This is what we would look to avoid in our headshots. Any trends that might appear out of date within a year or two.

If you think ‘timeless’ with your styling, then you won’t go far wrong.

Remember, your headshots are a representation of your brand. You are presumably looking to get hired or advance your career, so let’s try to avoid any ultra trendy styling items. Let’s work together to create the images that launch your career to a higher level.

If you do wish to work on something specifically to illustrate a more creative styling concept, then please take a look at my editorial portrait work and get in touch to discuss your needs.

QUICK LINKS

**USEFUL HEADSHOT TIPS FOR MEN #1 TRIM YOUR NOSE HAIR**

**USEFUL HEADSHOT TIPS FOR MEN #2 GET YOUR HAIR CUT A FULL WEEK BEFORE THE SHOOT.**

**USEFUL HEADSHOT TIPS FOR MEN #3 MOISTURISE YOUR SKIN!**

**USEFUL HEADSHOT TIPS #4 DRINK A GALLON OF WATER EVERY DAY!**

**USEFUL HEADSHOT TIPS #5 WEAR YOUR FAVOURITE FRAGRANCE!**

**USEFUL HEADSHOT TIPS #6 LAY OFF THE BOOZE!**

**USEFUL HEADSHOT TIPS #7 WORK WITH YOUR BEST SIDE**

**USEFUL HEADSHOT TIPS #8 DITCH THE FAKE TAN!**

**USEFUL HEADSHOT TIPS FOR WOMEN #9 SAY NO TO THE NECKLACE!**

**USEFUL HEADSHOT TIPS #10 CONFIDENCE COMES FROM THE EYES**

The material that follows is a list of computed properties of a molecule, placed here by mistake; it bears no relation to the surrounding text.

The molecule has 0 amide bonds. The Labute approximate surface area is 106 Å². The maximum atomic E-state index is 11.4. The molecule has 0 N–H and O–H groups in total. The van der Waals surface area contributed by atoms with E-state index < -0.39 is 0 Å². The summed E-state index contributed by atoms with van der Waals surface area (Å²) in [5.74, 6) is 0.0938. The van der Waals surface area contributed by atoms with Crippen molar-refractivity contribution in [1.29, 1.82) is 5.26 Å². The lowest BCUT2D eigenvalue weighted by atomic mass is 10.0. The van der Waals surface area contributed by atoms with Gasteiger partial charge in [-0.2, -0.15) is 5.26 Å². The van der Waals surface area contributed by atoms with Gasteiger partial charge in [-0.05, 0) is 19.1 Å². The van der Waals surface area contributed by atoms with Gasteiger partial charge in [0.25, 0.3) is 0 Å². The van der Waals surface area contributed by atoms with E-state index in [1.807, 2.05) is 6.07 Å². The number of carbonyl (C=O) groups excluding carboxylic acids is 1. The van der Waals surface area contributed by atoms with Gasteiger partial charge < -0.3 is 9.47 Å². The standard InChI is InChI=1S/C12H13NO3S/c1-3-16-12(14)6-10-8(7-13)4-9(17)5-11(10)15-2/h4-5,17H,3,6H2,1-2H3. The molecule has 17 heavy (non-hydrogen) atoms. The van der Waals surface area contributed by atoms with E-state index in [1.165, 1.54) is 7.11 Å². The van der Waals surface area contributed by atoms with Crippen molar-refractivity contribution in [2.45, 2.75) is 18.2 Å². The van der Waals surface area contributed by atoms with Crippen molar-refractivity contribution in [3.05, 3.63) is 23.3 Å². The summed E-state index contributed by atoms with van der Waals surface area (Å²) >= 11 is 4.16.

**USEFEL HEADSHOT TIPS #11 APPROACHABILITY COMES FROM THE MOUTH**

••USEFUL HEADSHOT TIPS #12 EMPHASISE THE JAWLINE**

Andy

I’m a portrait photographer based in Tamworth, Staffordshire. Specialising in creative and styled portraiture, fitness photography, headshots, and personal branding for actors, athletes and business professionals.

Book a session today.

www.andrewkatsaitisphotography.com

Find the content useful? Consider buying me a coffee at my ko-fi page.

Photographing Medieval History’s Heroes……….and Villains!

Hello everyone.
In today’s post, I’m showcasing some images from a photo-shoot with a historical theme.
I’ve had a lifelong interest in history. World War 2 has fascinated me since I was a child, but I’m also interested in the Medieval period. So when Tegan and I got together to shoot, we put together a concept based upon several of history’s famous, or rather infamous households.

These images are conceptual by nature and are by no means intended to be historically accurate in any way, shape or form.

Just thought I’d clear that up, straight off the bat!

First up…………..

Beauchamp – Warwick

Guy Beauchamp (c. 1272 – 12 August 1315), pronounced ‘beecham’, was the 10th Earl of Warwick. He was an English magnate, and one of the main opponents of King Edward II and his favourite, Piers Gaveston. Edward and Piers certainly took to one another, though how close their friendship was, is a matter of speculation. After all, Edward went on to have four children with his wife, Isabella. Many at the time thought Edward and Piers were in a sexual relationship.

Gaveston was exiled three times at the hands of the English nobility. He had been a relative upstart in the English aristocracy and made himself unpopular among the established nobility by his arrogance and his undue influence on the king. He gave mocking nicknames to the leading men of the realm, and called Warwick (Beauchamp) the “Black Dog of Arden”.